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Research Infrastructure on Consumer Health and Food Intake using E-science with Linked Data Sharing

Periodic Reporting for period 2 - RICHFIELDS (Research Infrastructure on Consumer Health and Food Intake using E-science with Linked Data Sharing)

Reporting period: 2017-04-01 to 2018-09-30

RICHFIELDS is a three-year project that aimed to design a data platform for scientists, businesses, policy makers and people to connect and share information about consumers’ food behaviours. There is growing interest in consumer health as related to food, behaviour and lifestyle determinants. However, data is fragmented, key information is lacking, and the resulting knowledge gap prohibits policy makers and companies to make effective public health nutrition strategies and reformulation of food products. Making “the healthy choice the easy choice” requires knowledge of the context of personal lifestyle choices of EU-citizens. Every day, consumers, researchers and businesses generate “big data” that offer detailed descriptions of people’s behaviours. By linking and analysing these data-rich sources, researchers may be able to explain societal challenges regarding food and health, like obesity, cardiovascular disease and sustainability.

RICHFIELDS worked on a design for a world-class infrastructure for innovative research on healthy food choice, preparation and consumption of EU-citizens, closely linked to their behaviour and lifestyle: a Consumer Data Platform. This unique research infrastructure will ultimately bridge the gap by linking the agri-food field with nutrition and health and account for the regional and socio-economic diversity of the EU. The overall objective of the RICHFIELDS project was to provide a design for a Consumer Data Platform as a building block for the Food, Nutrition and Health Research Infrastructure (FNH-RI). FNH-RI is a joint initiative involving 10 EU Members States who work closely together in the food and health area to collect and assemble data, tools and services.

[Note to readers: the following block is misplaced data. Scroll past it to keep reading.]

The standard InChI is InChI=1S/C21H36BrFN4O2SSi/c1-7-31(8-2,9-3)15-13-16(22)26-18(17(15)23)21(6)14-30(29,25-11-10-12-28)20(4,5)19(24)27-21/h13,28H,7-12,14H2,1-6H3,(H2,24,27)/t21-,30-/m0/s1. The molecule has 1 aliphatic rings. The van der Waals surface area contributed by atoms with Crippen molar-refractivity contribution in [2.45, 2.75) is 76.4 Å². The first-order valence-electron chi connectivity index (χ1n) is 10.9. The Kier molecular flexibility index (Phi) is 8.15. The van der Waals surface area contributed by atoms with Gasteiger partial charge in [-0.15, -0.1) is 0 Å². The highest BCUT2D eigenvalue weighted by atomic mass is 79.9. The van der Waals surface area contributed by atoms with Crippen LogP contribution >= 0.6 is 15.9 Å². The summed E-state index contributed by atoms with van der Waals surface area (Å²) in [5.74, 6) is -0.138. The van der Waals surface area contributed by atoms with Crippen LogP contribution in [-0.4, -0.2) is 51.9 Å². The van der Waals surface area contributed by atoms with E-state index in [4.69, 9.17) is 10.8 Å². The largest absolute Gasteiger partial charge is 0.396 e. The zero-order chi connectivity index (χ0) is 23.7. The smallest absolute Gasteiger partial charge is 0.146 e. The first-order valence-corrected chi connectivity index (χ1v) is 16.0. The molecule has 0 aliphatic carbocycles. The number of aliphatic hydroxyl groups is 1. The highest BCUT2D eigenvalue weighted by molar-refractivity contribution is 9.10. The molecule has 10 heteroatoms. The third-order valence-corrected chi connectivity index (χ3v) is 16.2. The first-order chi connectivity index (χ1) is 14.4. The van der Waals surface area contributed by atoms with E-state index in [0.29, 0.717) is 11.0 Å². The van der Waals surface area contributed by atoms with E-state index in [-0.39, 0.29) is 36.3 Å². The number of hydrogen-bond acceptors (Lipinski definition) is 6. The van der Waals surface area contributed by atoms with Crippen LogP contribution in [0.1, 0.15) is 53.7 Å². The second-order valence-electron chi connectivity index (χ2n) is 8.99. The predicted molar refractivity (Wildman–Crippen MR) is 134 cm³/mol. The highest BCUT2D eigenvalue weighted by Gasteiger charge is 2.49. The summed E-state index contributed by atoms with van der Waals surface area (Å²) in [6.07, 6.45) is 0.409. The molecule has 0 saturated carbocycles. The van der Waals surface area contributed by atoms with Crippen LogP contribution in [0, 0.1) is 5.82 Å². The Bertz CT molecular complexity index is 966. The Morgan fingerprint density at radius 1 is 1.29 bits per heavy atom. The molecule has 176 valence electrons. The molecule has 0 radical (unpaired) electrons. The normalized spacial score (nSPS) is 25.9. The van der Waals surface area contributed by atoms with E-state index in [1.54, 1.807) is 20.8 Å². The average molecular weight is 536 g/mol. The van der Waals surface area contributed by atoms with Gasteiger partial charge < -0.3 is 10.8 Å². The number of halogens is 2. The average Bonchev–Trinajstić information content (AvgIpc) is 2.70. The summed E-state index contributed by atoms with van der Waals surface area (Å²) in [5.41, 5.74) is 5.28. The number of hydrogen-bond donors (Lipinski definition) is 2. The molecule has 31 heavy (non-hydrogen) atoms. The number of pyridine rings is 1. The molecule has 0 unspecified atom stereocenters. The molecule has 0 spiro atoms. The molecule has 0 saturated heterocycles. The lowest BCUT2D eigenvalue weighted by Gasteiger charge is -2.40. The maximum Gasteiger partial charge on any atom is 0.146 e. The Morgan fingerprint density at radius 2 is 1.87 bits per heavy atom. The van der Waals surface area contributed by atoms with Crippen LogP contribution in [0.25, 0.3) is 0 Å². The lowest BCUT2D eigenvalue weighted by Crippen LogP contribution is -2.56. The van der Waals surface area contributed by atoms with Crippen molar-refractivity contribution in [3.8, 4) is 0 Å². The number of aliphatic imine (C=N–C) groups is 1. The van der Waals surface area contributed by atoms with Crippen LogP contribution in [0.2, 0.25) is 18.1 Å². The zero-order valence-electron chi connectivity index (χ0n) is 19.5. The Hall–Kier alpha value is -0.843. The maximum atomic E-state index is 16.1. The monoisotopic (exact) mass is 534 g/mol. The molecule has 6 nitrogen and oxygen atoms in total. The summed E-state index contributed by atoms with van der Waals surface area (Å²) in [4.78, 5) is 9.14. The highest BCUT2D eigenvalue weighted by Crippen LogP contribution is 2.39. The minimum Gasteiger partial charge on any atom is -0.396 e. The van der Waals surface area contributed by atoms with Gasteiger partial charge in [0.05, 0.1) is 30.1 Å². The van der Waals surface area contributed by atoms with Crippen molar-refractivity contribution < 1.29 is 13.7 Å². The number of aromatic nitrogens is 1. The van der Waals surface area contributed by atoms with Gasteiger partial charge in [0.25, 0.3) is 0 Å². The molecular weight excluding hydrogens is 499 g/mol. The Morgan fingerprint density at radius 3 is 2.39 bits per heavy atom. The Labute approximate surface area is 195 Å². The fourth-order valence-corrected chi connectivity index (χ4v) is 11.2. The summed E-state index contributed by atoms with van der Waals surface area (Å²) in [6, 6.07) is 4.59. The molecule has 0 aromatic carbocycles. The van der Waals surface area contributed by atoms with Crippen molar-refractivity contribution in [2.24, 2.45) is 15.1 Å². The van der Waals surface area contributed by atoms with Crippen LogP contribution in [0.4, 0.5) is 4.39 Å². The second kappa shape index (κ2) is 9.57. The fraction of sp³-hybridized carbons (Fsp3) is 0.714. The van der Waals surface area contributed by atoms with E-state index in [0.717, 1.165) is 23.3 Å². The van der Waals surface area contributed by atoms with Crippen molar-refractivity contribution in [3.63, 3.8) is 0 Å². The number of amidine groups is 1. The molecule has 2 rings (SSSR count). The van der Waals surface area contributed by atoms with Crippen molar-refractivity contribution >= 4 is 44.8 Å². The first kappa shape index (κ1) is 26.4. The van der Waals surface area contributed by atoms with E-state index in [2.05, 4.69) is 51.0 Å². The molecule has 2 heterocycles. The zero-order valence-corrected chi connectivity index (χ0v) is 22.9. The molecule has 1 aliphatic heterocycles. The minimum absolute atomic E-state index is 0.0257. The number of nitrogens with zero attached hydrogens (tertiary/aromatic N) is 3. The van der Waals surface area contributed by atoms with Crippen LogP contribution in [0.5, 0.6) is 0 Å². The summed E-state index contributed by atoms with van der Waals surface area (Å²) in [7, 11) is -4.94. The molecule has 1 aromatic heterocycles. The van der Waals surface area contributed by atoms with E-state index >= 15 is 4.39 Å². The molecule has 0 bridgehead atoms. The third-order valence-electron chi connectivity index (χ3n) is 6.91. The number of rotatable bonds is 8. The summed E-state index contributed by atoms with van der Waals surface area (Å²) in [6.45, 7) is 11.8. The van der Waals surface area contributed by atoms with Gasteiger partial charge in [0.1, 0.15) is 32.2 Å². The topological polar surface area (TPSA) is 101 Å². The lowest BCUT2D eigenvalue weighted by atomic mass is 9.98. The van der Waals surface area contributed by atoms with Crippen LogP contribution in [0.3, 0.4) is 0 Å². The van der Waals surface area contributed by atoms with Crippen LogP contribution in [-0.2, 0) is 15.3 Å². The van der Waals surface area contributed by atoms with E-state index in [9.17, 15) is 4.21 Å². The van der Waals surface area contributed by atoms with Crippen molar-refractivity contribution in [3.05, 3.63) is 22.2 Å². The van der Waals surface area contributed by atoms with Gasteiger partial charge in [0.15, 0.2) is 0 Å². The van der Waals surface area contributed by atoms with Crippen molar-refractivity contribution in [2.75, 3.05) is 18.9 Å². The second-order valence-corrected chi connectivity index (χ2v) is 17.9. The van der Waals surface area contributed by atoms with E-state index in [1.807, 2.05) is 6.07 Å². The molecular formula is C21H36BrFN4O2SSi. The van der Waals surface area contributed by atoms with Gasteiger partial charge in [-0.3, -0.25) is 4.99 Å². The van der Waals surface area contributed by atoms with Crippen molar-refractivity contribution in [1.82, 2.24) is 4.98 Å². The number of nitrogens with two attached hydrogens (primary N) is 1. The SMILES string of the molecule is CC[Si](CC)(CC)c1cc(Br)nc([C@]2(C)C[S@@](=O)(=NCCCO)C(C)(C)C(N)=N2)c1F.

The project builds on the roadmap developed by the EU project EuroDISH ( and the recommendations of the European Strategy Forum on Research Infrastructures for a food and health research infrastructure (ESFRI). ESFRI facilitates policy-making on research infrastructures in Europe.

The vision of the RICHFIELDS project is to design a Platform to collect, align and share consumer, business and research data in order to provide the scientific research community with innovative datasets and the ability to generate new knowledge about consumers’ food choices and health. The project developed a conceptual framework in the form of a ‘Core Offering Proposal’ and a three-stage process for developing the data platform: ‘Core’, ‘Growth’ and ‘Maturity’:
• Core Offering: starting point for the establishment of a Minimum Viable Product and Minimum Viable Ecosystem
• Growth: extended set of data users, data providers and services
• Maturity: fully operational Data Platform aligning and sharing consumer, business and research data
Figure 1 shows the ‘Core Offering Proposal’: the content of the Consumer Data Platform

Further findings from RICHFIELDS are summarised below.

An inventory management system (RIMS) has been created for storage and assessment of online tools (e.g. mobile phone applications), which produce consumer generated food and beverage purchase, preparation or consumption data. It contains two parts:
• A typology categorising the purpose of the tools.
• Metadata to enable assessment of data quality

Additionally, through a survey in eight EU Member States, we gained insight into the extent of public willingness to share data that are generated by electronic systems with researchers. These insights lead to the following recommendations: